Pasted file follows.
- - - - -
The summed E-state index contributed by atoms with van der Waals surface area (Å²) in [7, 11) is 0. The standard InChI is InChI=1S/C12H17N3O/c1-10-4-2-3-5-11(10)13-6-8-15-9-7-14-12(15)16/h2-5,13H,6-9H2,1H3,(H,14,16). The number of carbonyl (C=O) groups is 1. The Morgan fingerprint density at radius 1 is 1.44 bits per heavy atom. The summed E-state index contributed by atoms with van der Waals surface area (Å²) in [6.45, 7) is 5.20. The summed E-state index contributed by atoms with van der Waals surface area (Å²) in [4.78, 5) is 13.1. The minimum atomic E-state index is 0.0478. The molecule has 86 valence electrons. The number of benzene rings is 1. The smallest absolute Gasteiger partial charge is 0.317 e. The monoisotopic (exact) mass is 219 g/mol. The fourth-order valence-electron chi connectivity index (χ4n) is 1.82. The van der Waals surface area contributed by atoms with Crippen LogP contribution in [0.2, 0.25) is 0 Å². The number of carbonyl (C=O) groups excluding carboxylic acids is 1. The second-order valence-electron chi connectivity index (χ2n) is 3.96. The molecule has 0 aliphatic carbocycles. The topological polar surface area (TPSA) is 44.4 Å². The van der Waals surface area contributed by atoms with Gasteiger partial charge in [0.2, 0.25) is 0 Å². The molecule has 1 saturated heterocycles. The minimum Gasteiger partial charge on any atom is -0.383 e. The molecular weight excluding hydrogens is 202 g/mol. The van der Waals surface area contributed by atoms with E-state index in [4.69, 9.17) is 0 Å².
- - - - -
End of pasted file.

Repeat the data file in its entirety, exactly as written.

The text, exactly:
The summed E-state index contributed by atoms with van der Waals surface area (Å²) in [7, 11) is 0. The standard InChI is InChI=1S/C12H17N3O/c1-10-4-2-3-5-11(10)13-6-8-15-9-7-14-12(15)16/h2-5,13H,6-9H2,1H3,(H,14,16). The number of carbonyl (C=O) groups is 1. The Morgan fingerprint density at radius 1 is 1.44 bits per heavy atom. The summed E-state index contributed by atoms with van der Waals surface area (Å²) in [6.45, 7) is 5.20. The summed E-state index contributed by atoms with van der Waals surface area (Å²) in [4.78, 5) is 13.1. The minimum atomic E-state index is 0.0478. The molecule has 86 valence electrons. The number of benzene rings is 1. The smallest absolute Gasteiger partial charge is 0.317 e. The monoisotopic (exact) mass is 219 g/mol. The fourth-order valence-electron chi connectivity index (χ4n) is 1.82. The van der Waals surface area contributed by atoms with Crippen LogP contribution in [0.2, 0.25) is 0 Å². The number of carbonyl (C=O) groups excluding carboxylic acids is 1. The second-order valence-electron chi connectivity index (χ2n) is 3.96. The molecule has 0 aliphatic carbocycles. The topological polar surface area (TPSA) is 44.4 Å². The van der Waals surface area contributed by atoms with Gasteiger partial charge in [0.2, 0.25) is 0 Å². The molecule has 1 saturated heterocycles. The minimum Gasteiger partial charge on any atom is -0.383 e. The molecular weight excluding hydrogens is 202 g/mol. The van der Waals surface area contributed by atoms with E-state index in [4.69, 9.17) is 0 Å².